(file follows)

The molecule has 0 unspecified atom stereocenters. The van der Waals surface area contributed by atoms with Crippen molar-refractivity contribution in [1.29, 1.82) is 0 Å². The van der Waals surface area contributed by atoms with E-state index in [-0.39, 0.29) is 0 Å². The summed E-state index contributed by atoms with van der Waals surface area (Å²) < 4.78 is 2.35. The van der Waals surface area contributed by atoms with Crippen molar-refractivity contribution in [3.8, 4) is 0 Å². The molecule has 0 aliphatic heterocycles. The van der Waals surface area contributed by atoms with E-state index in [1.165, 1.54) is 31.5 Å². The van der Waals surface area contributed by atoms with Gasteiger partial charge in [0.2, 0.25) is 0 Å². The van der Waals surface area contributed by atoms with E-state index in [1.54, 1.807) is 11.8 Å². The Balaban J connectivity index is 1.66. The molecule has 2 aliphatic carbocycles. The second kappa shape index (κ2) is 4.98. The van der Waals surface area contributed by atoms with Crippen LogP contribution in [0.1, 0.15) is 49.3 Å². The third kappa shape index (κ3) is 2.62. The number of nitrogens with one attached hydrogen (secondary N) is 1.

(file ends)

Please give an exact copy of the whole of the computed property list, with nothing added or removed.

The molecule has 0 unspecified atom stereocenters. The van der Waals surface area contributed by atoms with Crippen molar-refractivity contribution in [1.29, 1.82) is 0 Å². The van der Waals surface area contributed by atoms with E-state index in [-0.39, 0.29) is 0 Å². The summed E-state index contributed by atoms with van der Waals surface area (Å²) < 4.78 is 2.35. The van der Waals surface area contributed by atoms with Crippen molar-refractivity contribution in [3.8, 4) is 0 Å². The molecule has 0 aliphatic heterocycles. The van der Waals surface area contributed by atoms with E-state index in [1.165, 1.54) is 31.5 Å². The van der Waals surface area contributed by atoms with Gasteiger partial charge in [0.2, 0.25) is 0 Å². The van der Waals surface area contributed by atoms with E-state index in [1.54, 1.807) is 11.8 Å². The Balaban J connectivity index is 1.66. The molecule has 2 aliphatic carbocycles. The second kappa shape index (κ2) is 4.98. The van der Waals surface area contributed by atoms with Crippen LogP contribution in [0.1, 0.15) is 49.3 Å². The third kappa shape index (κ3) is 2.62. The number of nitrogens with one attached hydrogen (secondary N) is 1.